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In the unfolding drama of God’s redemptive story, a moment stands out with stunning clarity—the conversion of Paul as a testament to God’s boundless mercy and transformative power. This significant event serves as a key milestone in the history of the church and lays the groundwork for Paul’s later contributions of deep theological insight to the Christian faith. As we study the conversion of Paul, we’re journeying on a three-part series that will unfold the richness of Paul’s theological insights, which are shaped by his dramatic conversion. This first part focuses on the conversion of the apostle Paul. Next week’s article will focus on the principles of salvation and sanctification. The third article addresses the principle of suffering. These principles offer us profound insights into the heart of the Christian faith and life based on Christ’s union with His people.


Before we delve into the pivotal moment of his conversion, let’s briefly explore who Paul was. We know him formally in the New Testament as both Paul and Saul. Saul, a name that ties him to the first king of Israel, King Saul, reflects his Jewish heritage. On the other hand, Paul is a Roman name meaning “small” in Latin.

Born in Tarsus, now part of modern-day Turkey, Paul was a Roman citizen by birth, a privilege that granted him significant rights and protections such as the right to a fair trial and exemption from certain forms of punishment (Acts 22:28). Despite the present-day Muslim majority in Turkey, Paul’s roots were deeply Jewish. He was of the tribe of Benjamin, a “Hebrew of Hebrews,” and a Pharisee, rigorously educated in the traditions of his ancestors under the guidance of Gamaliel (Philippians 3:5-6; Acts 22:3). Besides his scholarly pursuits, Paul was also a tentmaker by trade (Acts 18:3).

Understanding Paul’s rich background is key to appreciating the dramatic shift his life took. His deep knowledge of Jewish law and passionate persecution of early Christians underscore the magnitude of his transformation.


Saul, as he was then known, gave his approval when Stephen was stoned to death (Acts 7:58). From that moment, Saul’s rage against Christians only intensified. The Bible says he was “ravaging the church” (Acts 8:3), a term that paints a picture of a wild beast tearing apart its prey. Why this intense persecution? With his deep roots in Jewish tradition and law, Saul believed he was serving God by eradicating this new faith. To him, Jesus’ crucifixion on the cross marked Him as cursed, as per the law in Deuteronomy 21:23 (for a hanged man is cursed by God). The very idea of a crucified Messiah was unthinkable, laughable even. So, when he set out that day to destroy Christianity, it was with the conviction that he was doing God’s work. But God had a different plan.

As Saul neared Damascus, something incredible happened. A light from heaven, brighter than the blazing sun at noon, suddenly surrounded him. In that light, Saul heard a voice, “Saul, Saul, why are you persecuting Me?” (Acts 9:4). The initial shock of being addressed by name by the Divine was overwhelming. His fearful response?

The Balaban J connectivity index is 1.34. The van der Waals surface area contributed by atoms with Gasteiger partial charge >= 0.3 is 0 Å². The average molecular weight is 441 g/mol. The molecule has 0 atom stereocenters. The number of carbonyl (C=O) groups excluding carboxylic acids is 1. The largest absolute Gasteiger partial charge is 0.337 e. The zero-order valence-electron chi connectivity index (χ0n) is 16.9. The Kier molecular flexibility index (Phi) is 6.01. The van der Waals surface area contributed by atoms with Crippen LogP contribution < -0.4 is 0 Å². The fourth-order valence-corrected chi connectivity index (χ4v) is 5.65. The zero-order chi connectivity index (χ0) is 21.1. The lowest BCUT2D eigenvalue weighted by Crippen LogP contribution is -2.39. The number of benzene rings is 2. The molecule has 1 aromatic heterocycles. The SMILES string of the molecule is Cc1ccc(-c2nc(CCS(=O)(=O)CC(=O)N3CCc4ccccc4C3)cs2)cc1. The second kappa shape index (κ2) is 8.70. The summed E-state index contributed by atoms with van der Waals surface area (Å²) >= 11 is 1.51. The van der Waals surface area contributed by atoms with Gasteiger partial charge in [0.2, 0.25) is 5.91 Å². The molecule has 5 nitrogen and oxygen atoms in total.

“Who are You, Lord?” The reply came, “I am Jesus, the One you are persecuting.” Can you imagine Paul’s emotions when he realized the One he deemed cursed was, in fact, exalted and speaking to him? Words won’t do any justice to describe Paul’s shock, confusion, and fear. 

First, there’s a shock. The voice from heaven knows his name, knows his actions, and knows his heart.

Then, there’s confusion. Saul’s actions, which he believed were in defense of God’s law, are now being questioned by God Himself.

Beneath the confusion, there’s fear. The realization that he might be opposing God Himself is terrifying. The implications are staggering, shaking the very foundations of his identity and purpose.


In recognizing Jesus as Lord, Saul’s entire theological framework was dismantled and rebuilt. Jesus was not only the Messiah but God incarnate, the visible image of the invisible God (Colossians 1:15), the Lord of Glory (1 Corinthians 2:8). Paul’s understanding of Jesus’ divine nature was the product of his careful reflection on the significance of his conversion experience. 

Beneath the confusion and fear, there’s also a profound sense of vulnerability. The voice of Jesus, though challenging, is not condemning. It reaches out to Saul in his misguided zeal, offering not destruction but a chance for transformation. This unexpected mercy humbles Saul and exposes him to a truth he had never considered: that in persecuting the followers of Jesus, he was persecuting Jesus Himself.


The question, “Saul, Saul, why are you persecuting Me?” underscores a profound theological truth: Jesus so intimately identifies with His followers that to persecute them is to persecute Him directly. This revelation was the cornerstone of Paul’s understanding of salvation. This understanding of Jesus’ identity and His union with believers became the bedrock of Paul’s theology.

In the next two weeks, as we continue to explore Paul’s theological journey, we will dive deeper into the principles underpinning his life and ministry: The Principle of Salvation, the Principle of Sanctification, and the Principle of Suffering. How Paul’s understanding of being united with Christ not only in his death but also in his resurrection informs our daily living, calling us to a life that reflects the holiness and love of Jesus.


Paul’s encounter with Jesus left a legacy that has touched generations. What kind of spiritual legacy do you hope to leave behind? How do you want your relationship with Jesus to influence others?

Pastor Ronny


Ronny Mannebonia

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